Total SA has entered a special licensing agreement with Eni SPA for use of Eni Slurry Technology (EST), a proprietary refining process technology developed by the Italian operator to convert heavy, bottom-of-the-barrel feedstock into lighter, high-value products.
As part of the licensing deal, the companies have agreed to cooperate in a joint research and development project for EST, under which Eni will work together with Total to evaluate and tailor the technology to help meet Total’s specific requirements, the companies said in separate statements.
Total selected EST as part of an effort to keep its refineries competitive and economically viable amid ongoing market challenges facing the refining industry, especially those that have resulted from changing legislation and fuel specifications, according to Nathalie Brunelle, senior vice-president of strategy, development, and research for Total’s refining and chemicals segment.
In its yearend-2014 report to investors, Total said a major focus of its capital downstream investments would focus on improving competitiveness of its refining and petrochemical operations, including development of programs designed to maximize the value of heavy residues.
Earlier this year, the French operator announced it would spend €600 million to revitalize its refining business in France with projects that include an overhaul of the 220,000-b/d Donges refinery near Saint Nazaire, as well as a permanent shuttering of crude processing activities at the 153,000-b/d La Mede refinery on the French Riviera (OGJ Online, Apr. 16, 2015).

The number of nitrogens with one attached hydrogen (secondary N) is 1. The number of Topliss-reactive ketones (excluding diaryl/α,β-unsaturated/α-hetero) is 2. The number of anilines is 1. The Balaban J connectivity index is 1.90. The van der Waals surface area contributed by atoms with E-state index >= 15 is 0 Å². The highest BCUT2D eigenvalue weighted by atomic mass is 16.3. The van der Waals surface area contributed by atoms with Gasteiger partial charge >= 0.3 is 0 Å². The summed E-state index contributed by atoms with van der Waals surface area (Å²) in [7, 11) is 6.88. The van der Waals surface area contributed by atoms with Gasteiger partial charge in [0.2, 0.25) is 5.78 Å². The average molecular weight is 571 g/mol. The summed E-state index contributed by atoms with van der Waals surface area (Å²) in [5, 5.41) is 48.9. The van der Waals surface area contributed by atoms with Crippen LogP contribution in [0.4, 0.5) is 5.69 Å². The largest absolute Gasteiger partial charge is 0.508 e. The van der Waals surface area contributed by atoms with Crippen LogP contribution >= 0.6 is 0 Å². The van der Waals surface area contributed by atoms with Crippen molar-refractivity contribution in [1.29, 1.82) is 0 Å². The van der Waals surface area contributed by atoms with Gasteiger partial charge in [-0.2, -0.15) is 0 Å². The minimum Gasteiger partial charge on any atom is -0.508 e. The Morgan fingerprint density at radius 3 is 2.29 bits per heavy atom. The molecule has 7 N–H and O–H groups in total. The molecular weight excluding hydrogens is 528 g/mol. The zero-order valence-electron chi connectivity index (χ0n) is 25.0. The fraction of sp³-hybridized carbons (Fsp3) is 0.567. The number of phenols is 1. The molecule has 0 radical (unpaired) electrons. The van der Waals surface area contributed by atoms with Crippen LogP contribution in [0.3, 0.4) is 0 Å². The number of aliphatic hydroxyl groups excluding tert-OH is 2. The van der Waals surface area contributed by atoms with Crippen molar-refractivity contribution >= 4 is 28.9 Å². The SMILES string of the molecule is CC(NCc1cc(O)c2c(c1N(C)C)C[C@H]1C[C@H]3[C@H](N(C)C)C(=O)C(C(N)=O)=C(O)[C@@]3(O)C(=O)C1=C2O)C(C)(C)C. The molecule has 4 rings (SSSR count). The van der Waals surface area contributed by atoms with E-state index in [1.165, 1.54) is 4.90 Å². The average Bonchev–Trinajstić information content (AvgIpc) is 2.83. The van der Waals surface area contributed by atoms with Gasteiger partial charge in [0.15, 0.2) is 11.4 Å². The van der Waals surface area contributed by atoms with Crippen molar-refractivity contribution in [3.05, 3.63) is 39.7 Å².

The investment decision comes as part of Total’s comprehensive plan to ensure long-term futures for the two refineries, both of which continue to suffer profit losses amid a decline in Europe’s demand for petroleum products as well as increased competition from refiners in the US, Asia, and Middle East for customers in nearby export markets.
Alongside a capacity reduction program at its 200,000-b/d Lindsey refinery in the UK announced in February (OGJ Online, Feb. 12, 2015), Total’s program for the two French refineries will reduce its overall European refining and petrochemical capacity by 20% by 2017.
Total has yet to indicate at which of its nine global refineries it plans to implement EST.
Developed by Eni as a way to adjust a refinery’s flexibility, efficiency, and market demand responsivity when processing unconventional heavy crudes, EST involves a series of deep conversion processes based on hydroconversion by a nano-dispersed catalyst (slurry) that completely converts both liquid and solid refinery residues (e.g., coke, fuel oil), heavy oils, and bitumen feedstock into a more profitable product slate.
Eni’s commercial license agreement with Total for EST follow’s the technology’s first industrial application beginning in second-half 2013 at a 23,000-b/d plant at Eni’s 223,000-b/d refinery in Sannazzaro de’ Burgondi, Eni said.
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